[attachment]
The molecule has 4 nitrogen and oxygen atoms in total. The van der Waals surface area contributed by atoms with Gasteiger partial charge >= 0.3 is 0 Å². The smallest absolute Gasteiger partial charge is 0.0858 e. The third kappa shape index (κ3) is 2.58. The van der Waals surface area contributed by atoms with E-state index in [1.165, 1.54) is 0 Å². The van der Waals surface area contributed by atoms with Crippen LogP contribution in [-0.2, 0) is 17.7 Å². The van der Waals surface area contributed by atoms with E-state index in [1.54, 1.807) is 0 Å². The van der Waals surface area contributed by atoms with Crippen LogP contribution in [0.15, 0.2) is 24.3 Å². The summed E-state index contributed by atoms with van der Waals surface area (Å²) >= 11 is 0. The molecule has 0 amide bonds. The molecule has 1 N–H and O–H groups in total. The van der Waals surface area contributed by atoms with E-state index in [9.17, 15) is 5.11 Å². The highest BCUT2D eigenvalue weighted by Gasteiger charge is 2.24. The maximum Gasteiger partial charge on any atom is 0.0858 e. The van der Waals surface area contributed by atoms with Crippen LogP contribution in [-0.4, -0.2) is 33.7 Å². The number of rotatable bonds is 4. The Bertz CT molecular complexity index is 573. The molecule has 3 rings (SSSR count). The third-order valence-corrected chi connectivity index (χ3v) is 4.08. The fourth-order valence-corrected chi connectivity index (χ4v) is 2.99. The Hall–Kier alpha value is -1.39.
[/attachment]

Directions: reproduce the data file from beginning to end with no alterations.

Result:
The molecule has 4 nitrogen and oxygen atoms in total. The van der Waals surface area contributed by atoms with Gasteiger partial charge >= 0.3 is 0 Å². The smallest absolute Gasteiger partial charge is 0.0858 e. The third kappa shape index (κ3) is 2.58. The van der Waals surface area contributed by atoms with E-state index in [1.165, 1.54) is 0 Å². The van der Waals surface area contributed by atoms with Crippen LogP contribution in [-0.2, 0) is 17.7 Å². The van der Waals surface area contributed by atoms with E-state index in [1.54, 1.807) is 0 Å². The van der Waals surface area contributed by atoms with Crippen LogP contribution in [0.15, 0.2) is 24.3 Å². The summed E-state index contributed by atoms with van der Waals surface area (Å²) >= 11 is 0. The molecule has 0 amide bonds. The molecule has 1 N–H and O–H groups in total. The van der Waals surface area contributed by atoms with E-state index in [9.17, 15) is 5.11 Å². The highest BCUT2D eigenvalue weighted by Gasteiger charge is 2.24. The maximum Gasteiger partial charge on any atom is 0.0858 e. The van der Waals surface area contributed by atoms with Crippen LogP contribution in [-0.4, -0.2) is 33.7 Å². The number of rotatable bonds is 4. The Bertz CT molecular complexity index is 573. The molecule has 3 rings (SSSR count). The third-order valence-corrected chi connectivity index (χ3v) is 4.08. The fourth-order valence-corrected chi connectivity index (χ4v) is 2.99. The Hall–Kier alpha value is -1.39.